In the "Balance of State" we had a 99 day duck season this last year. If my math is right, seven ducks a day gives a possible season limit of a whole bunch of ducks. Should an ethical hunter limit his/her annual take? 200 ducks max? 100 ducks?
I don't think there is a answer to this, I beleave to each his own, when they set the seasons they forcast X number of hunter = X number of birds taken, there will be some that shot only 10 birds this last year and some that shot 100 birds, i'm will to bet the Pacific flyway avg. was closer to 15 or less per hunter on Avg.
I can remember back in my prime late 60's and 70's having 200 birds seasons that has little importance anymore, just going out and getting a few quility birds, watching my dog retrive and get excite with every shot, being able to hunt with my son's and watching them get there first triple or a limit of ducks is more enjoyable now then me shooting a limit.
Don't get me wrong I still enjoy shooting a limit of birds, but watching someone else that is close to you, or a few friends that have not had the success or hunted the places that I have over the years is a bigger reward.
So it is not for me to say if it's ethical or not that is up to you as the hunter.
I think a similar discussion/argument came up last year too. A couple of things I found interesting included the "possession limit" vs. how many ducks are in your freezer. I never got a real clear definition on that one, BUT...
I personally think that, as long as you're not wasting the ducks (like some folks tossing spoonies and buffleheads on the levy or in the parking lot trash cans), you should be allowed to shoot a limit whenever...even if that comes out to 693 birds a season. If you and your friends want to eat them, then why not? I've frozen ducks for over a year, and they still tasted OK when I finally cooked them.
Of course, my tune would change if everyone actually shot a limit every day out, but we all know how unlikely that is. Seems like the most prolific of us are usually closer to 100 birds per season or less.
To change perspective, I'd look at it like this... 693 birds, and we'll go wild and say they're all 2 lb mallards... that's 1386 lbs of meat, feather, guts and bones... say we end up with 500 lbs of edible meat.
Dang! As I work this out, that's an awful lot of duck meat....
Anyway, ethics would indicate making the best use of your harvest. Don't kill what you won't eat. Other than that, fill the freezer if that's your wont.
As long as :
A) None of the birds are going to waste
B) You're not shootin over limits, and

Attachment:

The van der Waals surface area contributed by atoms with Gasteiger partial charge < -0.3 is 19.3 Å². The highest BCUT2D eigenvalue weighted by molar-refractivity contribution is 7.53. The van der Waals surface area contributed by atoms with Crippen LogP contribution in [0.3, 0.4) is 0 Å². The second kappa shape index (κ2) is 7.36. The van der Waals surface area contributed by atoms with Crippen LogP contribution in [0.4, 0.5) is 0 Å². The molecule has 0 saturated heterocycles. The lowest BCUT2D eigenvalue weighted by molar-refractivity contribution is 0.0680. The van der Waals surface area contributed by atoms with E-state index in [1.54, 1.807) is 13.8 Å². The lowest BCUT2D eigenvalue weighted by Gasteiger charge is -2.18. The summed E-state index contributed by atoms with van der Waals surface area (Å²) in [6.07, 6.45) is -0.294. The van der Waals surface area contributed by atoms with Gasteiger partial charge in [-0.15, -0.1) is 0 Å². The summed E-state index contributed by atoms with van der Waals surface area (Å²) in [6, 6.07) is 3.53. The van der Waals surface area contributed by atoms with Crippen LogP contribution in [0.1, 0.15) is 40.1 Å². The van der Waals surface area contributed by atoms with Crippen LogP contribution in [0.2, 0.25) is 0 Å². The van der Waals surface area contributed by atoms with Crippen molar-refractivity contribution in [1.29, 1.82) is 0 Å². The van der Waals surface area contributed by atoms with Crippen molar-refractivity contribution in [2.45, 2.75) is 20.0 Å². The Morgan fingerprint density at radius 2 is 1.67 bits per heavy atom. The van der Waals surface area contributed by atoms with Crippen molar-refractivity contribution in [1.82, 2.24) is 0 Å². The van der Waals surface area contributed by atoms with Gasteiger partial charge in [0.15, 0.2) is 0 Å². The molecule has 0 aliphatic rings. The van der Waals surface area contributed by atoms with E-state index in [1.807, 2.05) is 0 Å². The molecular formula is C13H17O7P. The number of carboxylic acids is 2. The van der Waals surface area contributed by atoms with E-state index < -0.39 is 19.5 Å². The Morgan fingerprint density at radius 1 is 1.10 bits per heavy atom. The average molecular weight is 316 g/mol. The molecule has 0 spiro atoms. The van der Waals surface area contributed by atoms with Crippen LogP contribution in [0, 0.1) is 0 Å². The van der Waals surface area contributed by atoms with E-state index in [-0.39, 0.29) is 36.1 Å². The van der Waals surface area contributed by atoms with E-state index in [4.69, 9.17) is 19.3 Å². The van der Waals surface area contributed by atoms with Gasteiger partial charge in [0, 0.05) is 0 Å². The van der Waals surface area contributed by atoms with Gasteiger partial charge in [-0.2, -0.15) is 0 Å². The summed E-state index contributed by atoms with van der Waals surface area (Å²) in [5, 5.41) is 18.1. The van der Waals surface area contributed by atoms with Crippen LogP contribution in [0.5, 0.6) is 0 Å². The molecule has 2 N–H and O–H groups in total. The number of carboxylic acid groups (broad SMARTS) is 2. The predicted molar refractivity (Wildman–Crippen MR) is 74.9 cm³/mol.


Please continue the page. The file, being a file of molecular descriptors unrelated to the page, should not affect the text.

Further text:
C) You're givin back more to the resource than you're taking, be it habitat, breeding, CWA, Delta, DU, etc.,
I say have at it!!
The foodsavers are awesome, but a good one ain't cheap. As such, I don't have one yet.
I've found that a good wrap with freezer paper (butcher's paper), then packed in a gallon zip-lock, will keep most meat in good shape for a year...sometimes longer. I've stowed venison, pork, ducks, and even fish this way for ages. Actually, a good trick for fish is to freeze them in salt water. We used to use the half-gallon milk cartons for that.
Remember, air is your enemy when it comes to freezing meat.
We bagged between 40-50 this year. Considering my immediate family of 6 and the size of a teal/widgeon. That many birds don't last to long, cause we all love bar b qued duck breast. My family also likes to pot roast a goose in carrots and potatoes in a crock pot. So at this point we have about 3 ducks and 7 geese left in the freezer. The perception most non-hunters have is you get these big fat white ducks like the ones by the 605 fwy in El Monte whenever you bag a duck.
I have a couple possessions in my freezer (from my son and me). Here's how I save the meat without freezer burn, or a fancy contraption. All the legs get thrown into a big ziplock bag. At the end the season I'll cook them up as an appitizer. I save the livers that same way. My wife makes pate out of them. Finally I'll put two to four breasts in a quart-size zip lock bag. I'll put enough water into it to cover the meat and extract all of the air. Then, I lay the bag on its side in a shallow roasting pan and freeze it. After it is frozen, take the bag out of the pan. The bags can been stacked on top of each other or like books. It is very space efficeint and protective.